Hero Wars has the same thing with its ability value of "20" at one scale shifting to "1w" at the next scale up, but the effectiveness remaining the same.

Best,
Ron
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Brian Leybourne
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Posts: 1793


« Reply #7 on: May 29, 2002, 12:17:11 PM »

It's not really a freaky thing guys, it happens in many games. In fact, ANY game that uses a "roll maximum and you get to roll again and add" system is going to have this come up.

Hell, Deadlands uses no even difficulty numbers at all, because 4,6,8,10 and 12 are all impossible depending on which die you have for the attribute/skill you're rolling...

Brian.
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Brian Leybourne
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RPG Books: Of Beasts and Men, The Flower of Battle, The TROS Companion
Lance D. Allen
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« Reply #8 on: May 29, 2002, 01:01:36 PM »

Mage Blade has the same issue, when rolling against TRs of 21 or higher, but as modifiers are common, that 1 point can effect things.

However, back on topic.. I think some good comments were made here regarding skills and packets, and some good answers were given as well.

One thing that comes to my mind, though.. I was creating my bounty hunter, and I decided that Skill Packet: Woodsman/Ranger seemed the most appropriate out of what was there for the tracker side, but there are several skills in that packet that just plainly do not make sense for the character. Animal Guise is one of them specifically, because he would have been trained to track bounties through urban and wilderness settings, be able to survive, hide, sneak, hunt, etc. but would have little to no reason to learn how to disguise himself from animals. What I was considering at the time was an option (at Seneschal's discretion) to remove inappropriate skills from the packets (on a character-by-character basis) and allow them to be counted the same as a point of MA for determining additional skills/languages/skill modifiers. Does this sound kosher to anyone else, or do you think the player should just suffer with the inappropriate skill?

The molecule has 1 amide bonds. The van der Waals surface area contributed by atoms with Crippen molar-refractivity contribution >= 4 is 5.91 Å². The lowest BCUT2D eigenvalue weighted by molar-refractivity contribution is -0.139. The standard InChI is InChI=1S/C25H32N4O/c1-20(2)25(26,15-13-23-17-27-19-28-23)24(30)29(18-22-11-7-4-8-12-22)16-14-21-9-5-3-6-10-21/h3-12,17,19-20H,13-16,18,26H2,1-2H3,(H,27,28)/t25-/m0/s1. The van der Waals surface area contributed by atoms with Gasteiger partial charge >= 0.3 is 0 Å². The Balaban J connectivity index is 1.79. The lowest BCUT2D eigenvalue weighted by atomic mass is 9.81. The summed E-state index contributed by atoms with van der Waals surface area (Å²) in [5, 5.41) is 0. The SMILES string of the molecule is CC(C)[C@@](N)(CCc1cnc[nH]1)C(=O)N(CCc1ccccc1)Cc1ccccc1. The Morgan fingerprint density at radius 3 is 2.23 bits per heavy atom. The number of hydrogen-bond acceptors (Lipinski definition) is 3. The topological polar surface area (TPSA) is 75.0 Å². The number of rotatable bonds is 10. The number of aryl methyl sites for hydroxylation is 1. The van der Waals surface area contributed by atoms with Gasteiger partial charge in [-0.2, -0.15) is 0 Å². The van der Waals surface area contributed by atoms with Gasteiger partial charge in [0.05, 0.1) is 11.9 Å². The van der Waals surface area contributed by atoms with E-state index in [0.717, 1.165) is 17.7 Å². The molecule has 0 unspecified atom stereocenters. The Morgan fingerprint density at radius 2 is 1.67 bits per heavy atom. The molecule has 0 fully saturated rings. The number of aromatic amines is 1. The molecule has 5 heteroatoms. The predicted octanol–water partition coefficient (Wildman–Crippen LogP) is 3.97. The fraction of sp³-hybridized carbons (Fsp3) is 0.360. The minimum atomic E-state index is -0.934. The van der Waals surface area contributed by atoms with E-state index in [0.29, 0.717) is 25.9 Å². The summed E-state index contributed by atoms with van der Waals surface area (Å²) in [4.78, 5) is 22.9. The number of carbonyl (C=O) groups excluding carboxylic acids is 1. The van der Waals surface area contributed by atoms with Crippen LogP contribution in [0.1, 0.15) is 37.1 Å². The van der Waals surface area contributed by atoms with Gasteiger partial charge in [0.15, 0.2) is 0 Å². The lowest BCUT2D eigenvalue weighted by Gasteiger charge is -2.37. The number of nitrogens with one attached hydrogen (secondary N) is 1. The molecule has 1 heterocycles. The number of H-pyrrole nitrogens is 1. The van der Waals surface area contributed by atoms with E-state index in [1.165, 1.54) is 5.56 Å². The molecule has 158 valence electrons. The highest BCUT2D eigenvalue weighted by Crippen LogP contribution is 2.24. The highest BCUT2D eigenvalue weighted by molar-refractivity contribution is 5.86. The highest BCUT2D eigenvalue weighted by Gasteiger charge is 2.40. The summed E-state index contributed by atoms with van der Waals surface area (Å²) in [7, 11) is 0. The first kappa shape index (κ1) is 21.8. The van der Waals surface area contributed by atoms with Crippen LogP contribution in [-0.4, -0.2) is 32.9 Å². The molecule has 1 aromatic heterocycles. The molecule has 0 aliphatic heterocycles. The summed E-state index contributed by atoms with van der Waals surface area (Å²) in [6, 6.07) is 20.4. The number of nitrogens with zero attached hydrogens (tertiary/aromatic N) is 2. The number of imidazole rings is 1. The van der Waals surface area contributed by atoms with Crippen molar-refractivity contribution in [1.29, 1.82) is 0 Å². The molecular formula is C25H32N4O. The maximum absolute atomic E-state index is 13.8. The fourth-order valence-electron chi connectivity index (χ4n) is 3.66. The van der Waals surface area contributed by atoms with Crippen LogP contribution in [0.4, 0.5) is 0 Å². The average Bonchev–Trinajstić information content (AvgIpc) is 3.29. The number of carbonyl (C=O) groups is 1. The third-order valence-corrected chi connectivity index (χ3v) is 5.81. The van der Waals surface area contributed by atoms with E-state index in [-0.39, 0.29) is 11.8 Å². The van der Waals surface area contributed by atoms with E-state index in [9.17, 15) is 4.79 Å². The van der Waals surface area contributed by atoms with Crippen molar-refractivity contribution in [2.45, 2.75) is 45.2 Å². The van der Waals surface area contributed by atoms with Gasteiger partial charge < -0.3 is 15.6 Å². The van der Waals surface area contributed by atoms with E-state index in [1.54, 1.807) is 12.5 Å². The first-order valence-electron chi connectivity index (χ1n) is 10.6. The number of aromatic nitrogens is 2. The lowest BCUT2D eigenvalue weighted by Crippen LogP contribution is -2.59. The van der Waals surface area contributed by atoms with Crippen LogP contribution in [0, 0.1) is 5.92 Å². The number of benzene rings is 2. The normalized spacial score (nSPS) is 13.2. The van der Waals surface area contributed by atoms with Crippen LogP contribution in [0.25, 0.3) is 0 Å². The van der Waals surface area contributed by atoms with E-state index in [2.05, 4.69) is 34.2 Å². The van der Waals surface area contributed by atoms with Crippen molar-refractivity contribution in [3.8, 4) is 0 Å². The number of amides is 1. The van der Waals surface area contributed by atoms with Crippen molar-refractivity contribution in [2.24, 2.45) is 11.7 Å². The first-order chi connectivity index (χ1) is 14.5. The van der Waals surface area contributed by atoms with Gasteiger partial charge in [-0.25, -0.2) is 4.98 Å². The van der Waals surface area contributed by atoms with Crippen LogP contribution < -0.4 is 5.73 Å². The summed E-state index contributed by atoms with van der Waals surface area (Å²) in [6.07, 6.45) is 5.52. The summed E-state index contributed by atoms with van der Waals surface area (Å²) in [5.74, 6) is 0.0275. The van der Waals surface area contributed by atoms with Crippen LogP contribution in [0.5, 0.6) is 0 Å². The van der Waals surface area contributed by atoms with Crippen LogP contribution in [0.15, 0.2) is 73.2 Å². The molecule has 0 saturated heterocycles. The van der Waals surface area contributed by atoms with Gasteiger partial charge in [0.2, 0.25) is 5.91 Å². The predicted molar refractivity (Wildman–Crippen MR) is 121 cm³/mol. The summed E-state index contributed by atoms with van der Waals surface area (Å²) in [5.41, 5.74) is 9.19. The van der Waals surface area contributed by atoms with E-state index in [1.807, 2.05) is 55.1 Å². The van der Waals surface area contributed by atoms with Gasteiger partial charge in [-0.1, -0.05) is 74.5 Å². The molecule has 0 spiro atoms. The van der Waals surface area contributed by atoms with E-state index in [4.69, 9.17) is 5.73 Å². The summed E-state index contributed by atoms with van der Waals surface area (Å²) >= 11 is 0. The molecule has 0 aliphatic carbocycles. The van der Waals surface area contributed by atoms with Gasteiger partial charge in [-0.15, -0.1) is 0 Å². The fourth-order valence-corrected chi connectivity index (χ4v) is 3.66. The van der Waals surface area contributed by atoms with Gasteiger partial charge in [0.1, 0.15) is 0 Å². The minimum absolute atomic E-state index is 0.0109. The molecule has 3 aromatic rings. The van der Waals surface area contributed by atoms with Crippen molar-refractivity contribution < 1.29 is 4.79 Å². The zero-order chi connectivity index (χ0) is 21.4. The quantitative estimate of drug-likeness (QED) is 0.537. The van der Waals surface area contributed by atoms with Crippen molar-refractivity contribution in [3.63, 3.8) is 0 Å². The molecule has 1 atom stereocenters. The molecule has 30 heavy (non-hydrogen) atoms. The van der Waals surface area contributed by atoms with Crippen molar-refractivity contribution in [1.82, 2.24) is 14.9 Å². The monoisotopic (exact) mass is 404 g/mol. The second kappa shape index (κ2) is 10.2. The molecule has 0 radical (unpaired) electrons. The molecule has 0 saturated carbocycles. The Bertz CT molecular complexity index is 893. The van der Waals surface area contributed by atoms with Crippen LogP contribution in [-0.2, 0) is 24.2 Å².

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~Lance Allen
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Brian Leybourne
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« Reply #9 on: May 29, 2002, 02:47:12 PM »

Quote from: Wolfen
What I was considering at the time was an option (at Seneschal's discretion) to remove inappropriate skills from the packets (on a character-by-character basis) and allow them to be counted the same as a point of MA for determining additional skills/languages/skill modifiers. Does this sound kosher to anyone else, or do you think the player should just suffer with the inappropriate skill?


The only problem with that is that it could be easily abused - for each skill you take out of the packet you get another skill of your choice. So a munchkin player could pick the packet with the highest number of skills in it, take out all but one skill (otherwise he doesn't have the packet at all), and then pick whatever skills he wanted (back to that same number) ending up with his own pick of the skills all at the most favourable skill level.

I would say either you have to limit it (3 skills max can be traded, or whatever) or you have to give a really good justification for each one.